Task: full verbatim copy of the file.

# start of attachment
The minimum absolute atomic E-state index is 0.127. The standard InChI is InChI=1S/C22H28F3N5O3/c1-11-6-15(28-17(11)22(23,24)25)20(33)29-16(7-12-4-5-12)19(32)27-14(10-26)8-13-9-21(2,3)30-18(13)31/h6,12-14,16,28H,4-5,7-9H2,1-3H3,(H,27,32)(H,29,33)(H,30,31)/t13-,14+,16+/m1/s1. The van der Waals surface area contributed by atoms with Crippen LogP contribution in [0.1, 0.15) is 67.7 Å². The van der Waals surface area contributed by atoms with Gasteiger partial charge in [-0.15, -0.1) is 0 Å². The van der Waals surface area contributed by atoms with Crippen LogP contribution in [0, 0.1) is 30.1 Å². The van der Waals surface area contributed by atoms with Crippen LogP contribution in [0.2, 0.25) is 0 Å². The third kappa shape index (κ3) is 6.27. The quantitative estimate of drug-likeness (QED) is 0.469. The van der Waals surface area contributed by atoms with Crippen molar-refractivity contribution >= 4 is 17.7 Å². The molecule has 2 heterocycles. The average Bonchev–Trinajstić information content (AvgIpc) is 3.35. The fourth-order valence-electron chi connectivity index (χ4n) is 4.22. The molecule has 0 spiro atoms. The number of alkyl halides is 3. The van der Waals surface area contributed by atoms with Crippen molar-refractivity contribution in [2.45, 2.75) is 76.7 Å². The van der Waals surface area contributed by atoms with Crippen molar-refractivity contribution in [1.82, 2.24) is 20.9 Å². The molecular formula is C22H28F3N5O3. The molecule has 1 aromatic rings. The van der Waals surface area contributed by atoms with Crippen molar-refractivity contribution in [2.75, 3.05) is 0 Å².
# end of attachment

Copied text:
The minimum absolute atomic E-state index is 0.127. The standard InChI is InChI=1S/C22H28F3N5O3/c1-11-6-15(28-17(11)22(23,24)25)20(33)29-16(7-12-4-5-12)19(32)27-14(10-26)8-13-9-21(2,3)30-18(13)31/h6,12-14,16,28H,4-5,7-9H2,1-3H3,(H,27,32)(H,29,33)(H,30,31)/t13-,14+,16+/m1/s1. The van der Waals surface area contributed by atoms with Crippen LogP contribution in [0.1, 0.15) is 67.7 Å². The van der Waals surface area contributed by atoms with Gasteiger partial charge in [-0.15, -0.1) is 0 Å². The van der Waals surface area contributed by atoms with Crippen LogP contribution in [0, 0.1) is 30.1 Å². The van der Waals surface area contributed by atoms with Crippen LogP contribution in [0.2, 0.25) is 0 Å². The third kappa shape index (κ3) is 6.27. The quantitative estimate of drug-likeness (QED) is 0.469. The van der Waals surface area contributed by atoms with Crippen molar-refractivity contribution >= 4 is 17.7 Å². The molecule has 2 heterocycles. The average Bonchev–Trinajstić information content (AvgIpc) is 3.35. The fourth-order valence-electron chi connectivity index (χ4n) is 4.22. The molecule has 0 spiro atoms. The number of alkyl halides is 3. The van der Waals surface area contributed by atoms with Crippen molar-refractivity contribution in [2.45, 2.75) is 76.7 Å². The van der Waals surface area contributed by atoms with Crippen molar-refractivity contribution in [1.82, 2.24) is 20.9 Å². The molecular formula is C22H28F3N5O3. The molecule has 1 aromatic rings. The van der Waals surface area contributed by atoms with Crippen molar-refractivity contribution in [2.75, 3.05) is 0 Å².